Monthly Archives: February 2018

Words: the worry and the wonder

Approximately eighteen months ago an old friend said the most astounding thing to me. “I believe you’re healing.”

I had no idea what to make of these words and my first impulse was that this friend had truly misunderstood the gravity of my situation. “It’s stage IV, terminal cancer” I reminded him.

But then I started to turn those words around in my head. The idea of healing was so very compelling and yet seemingly beyond the realm of possibility. And to be clear, it was not a spiritual healing I was imagining, but rather corporal—that this diseased body of mine should become whole again.

Once I started thinking about it I couldn’t let it go. I was tired of being terminal. Thinking about dying all the time is a hell of a way to live, and I had already spent far too much of my life doing just that.

Finally, in an ultimate moment of WTF, I decided that I would embrace the idea of healing. That I would take that final leap of faith and simply resolve myself healthy.

I mean, what did I have to lose? Believing I was healed, even if it wasn’t quite true, could only make my life better.

And so it has. Of course, that resolve was tested with my last scan but damned if it didn’t turn out A-ok. I had a little chat with Dr. Shaw and told her that some days I felt as if I was cured. Rather than discouraging me she simply said ‘Good.’

The truth is, nobody really knows. Certainly my lungs aren’t clear, but then again, with all they’ve been through, it could be scar tissue that we are seeing on the scans. In the meantime, I feel fabulous. And, frankly, healed. A feeling I am determined to hang onto for as long as possible.



It’s me, Linnea :)

Last night I drank half a bottle of wine and ate half a pint of ice cream for dinner. Had you been here, I would have offered you the other half(s). My sugar and grapes meal was a celebration, as yesterday I learned that my scans are still stable.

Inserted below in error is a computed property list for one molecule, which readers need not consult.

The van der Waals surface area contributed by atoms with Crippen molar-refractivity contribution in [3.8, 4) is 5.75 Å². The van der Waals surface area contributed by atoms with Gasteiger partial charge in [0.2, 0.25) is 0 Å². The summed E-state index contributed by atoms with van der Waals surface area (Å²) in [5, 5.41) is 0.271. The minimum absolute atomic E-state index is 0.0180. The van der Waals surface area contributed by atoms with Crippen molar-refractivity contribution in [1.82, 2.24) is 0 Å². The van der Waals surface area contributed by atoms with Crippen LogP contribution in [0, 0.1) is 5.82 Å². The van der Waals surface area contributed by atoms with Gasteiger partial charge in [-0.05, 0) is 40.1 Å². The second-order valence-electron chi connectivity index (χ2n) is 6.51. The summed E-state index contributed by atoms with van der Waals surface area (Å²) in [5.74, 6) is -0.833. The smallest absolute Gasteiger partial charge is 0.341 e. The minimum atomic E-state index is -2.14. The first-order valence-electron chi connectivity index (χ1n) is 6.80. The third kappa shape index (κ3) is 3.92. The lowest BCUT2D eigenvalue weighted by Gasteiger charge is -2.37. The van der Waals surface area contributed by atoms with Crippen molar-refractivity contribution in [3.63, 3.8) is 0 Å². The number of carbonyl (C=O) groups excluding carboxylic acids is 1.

This felt like a big deal because the previous scan of my lungs had been flagged for possible progression. That was three months ago and I didn’t get anxious until the day before yesterday, when that old familiar feeling of dread hit me like a ton of bricks.

Back in the day I might have bounced this anxiety off of my spouse, but I am now more than four years into traveling solo. Although I am one tough mother, (and have a t-shirt that says as much) some days just being strong doesn’t quite cut it. Fortunately I have learned how to ask for help when needed and I put a plaintive plea for a group hug out on Facebook. And the love just started pouring in.

My friends–I’m not sure I could do this without you. The community that we have built online keeps me tethered and buoyed both. So say what you will about the evils of social media–it is a source of enormous support for this single lady.

As is my amazing oncologist, Dr. Shaw. Per that radiology report–she never trusts the read, but rather studies the scans herself with a magnifying glass. I simply could not be in better hands.

And for those keeping track, I’m coming up fast on a couple of important milestones. In April I mark thirteen (!) years since diagnosis. My youngest, who was only seven when I learned I had lung cancer, is going to be twenty-one on April 20. That I should live thirteen years post diagnosis–long enough to see all three of my children into adulthood is, well, mind blowing.

As is the fact that I’ve had the opportunity to build a new life for myself. This extended period of stability has allowed me to focus on something aside from cancer, and I have thrown myself into travel, art, my vintage clothing business and online dating. I also took a rather extended break from blogging, but am gearing up to start sharing all (well, not all 😉 ) the juicy details. Stay tuned.